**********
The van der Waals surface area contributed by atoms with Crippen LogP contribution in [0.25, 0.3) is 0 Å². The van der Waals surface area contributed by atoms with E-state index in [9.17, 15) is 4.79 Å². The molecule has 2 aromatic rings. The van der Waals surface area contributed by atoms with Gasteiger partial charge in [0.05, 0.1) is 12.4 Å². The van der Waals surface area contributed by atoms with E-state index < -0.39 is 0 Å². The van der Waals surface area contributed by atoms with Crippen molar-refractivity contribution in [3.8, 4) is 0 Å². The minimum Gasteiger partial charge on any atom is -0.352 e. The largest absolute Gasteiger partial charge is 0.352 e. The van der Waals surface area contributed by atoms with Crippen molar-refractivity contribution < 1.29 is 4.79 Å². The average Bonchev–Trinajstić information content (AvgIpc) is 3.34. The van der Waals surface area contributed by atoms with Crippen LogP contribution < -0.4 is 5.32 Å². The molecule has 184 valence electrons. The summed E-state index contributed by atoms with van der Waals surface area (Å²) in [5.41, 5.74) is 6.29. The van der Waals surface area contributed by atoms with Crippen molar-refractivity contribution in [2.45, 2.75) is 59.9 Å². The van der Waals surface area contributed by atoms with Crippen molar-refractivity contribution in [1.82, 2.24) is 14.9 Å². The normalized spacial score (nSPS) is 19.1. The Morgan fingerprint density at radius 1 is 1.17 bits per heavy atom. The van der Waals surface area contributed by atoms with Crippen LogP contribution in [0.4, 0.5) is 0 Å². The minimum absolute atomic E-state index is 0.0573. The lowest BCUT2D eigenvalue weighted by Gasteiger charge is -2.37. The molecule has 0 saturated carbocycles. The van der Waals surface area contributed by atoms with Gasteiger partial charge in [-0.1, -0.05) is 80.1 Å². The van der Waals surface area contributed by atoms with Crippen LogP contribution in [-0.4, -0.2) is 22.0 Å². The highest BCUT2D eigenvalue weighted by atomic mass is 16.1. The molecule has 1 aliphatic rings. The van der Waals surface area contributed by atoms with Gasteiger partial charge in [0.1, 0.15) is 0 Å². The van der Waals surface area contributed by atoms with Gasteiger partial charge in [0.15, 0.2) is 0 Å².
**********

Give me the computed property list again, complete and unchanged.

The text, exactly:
The van der Waals surface area contributed by atoms with Crippen LogP contribution in [0.25, 0.3) is 0 Å². The van der Waals surface area contributed by atoms with E-state index in [9.17, 15) is 4.79 Å². The molecule has 2 aromatic rings. The van der Waals surface area contributed by atoms with Gasteiger partial charge in [0.05, 0.1) is 12.4 Å². The van der Waals surface area contributed by atoms with E-state index < -0.39 is 0 Å². The van der Waals surface area contributed by atoms with Crippen molar-refractivity contribution in [3.8, 4) is 0 Å². The minimum Gasteiger partial charge on any atom is -0.352 e. The largest absolute Gasteiger partial charge is 0.352 e. The van der Waals surface area contributed by atoms with Crippen molar-refractivity contribution < 1.29 is 4.79 Å². The average Bonchev–Trinajstić information content (AvgIpc) is 3.34. The van der Waals surface area contributed by atoms with Crippen LogP contribution < -0.4 is 5.32 Å². The molecule has 184 valence electrons. The summed E-state index contributed by atoms with van der Waals surface area (Å²) in [5.41, 5.74) is 6.29. The van der Waals surface area contributed by atoms with Crippen molar-refractivity contribution in [2.45, 2.75) is 59.9 Å². The van der Waals surface area contributed by atoms with Crippen molar-refractivity contribution in [1.82, 2.24) is 14.9 Å². The normalized spacial score (nSPS) is 19.1. The Morgan fingerprint density at radius 1 is 1.17 bits per heavy atom. The van der Waals surface area contributed by atoms with Crippen LogP contribution in [0.4, 0.5) is 0 Å². The minimum absolute atomic E-state index is 0.0573. The lowest BCUT2D eigenvalue weighted by Gasteiger charge is -2.37. The molecule has 0 saturated carbocycles. The van der Waals surface area contributed by atoms with Gasteiger partial charge in [-0.1, -0.05) is 80.1 Å². The van der Waals surface area contributed by atoms with Crippen LogP contribution in [-0.4, -0.2) is 22.0 Å². The highest BCUT2D eigenvalue weighted by atomic mass is 16.1. The molecule has 1 aliphatic rings. The van der Waals surface area contributed by atoms with Gasteiger partial charge in [0.1, 0.15) is 0 Å². The van der Waals surface area contributed by atoms with Gasteiger partial charge in [0.15, 0.2) is 0 Å².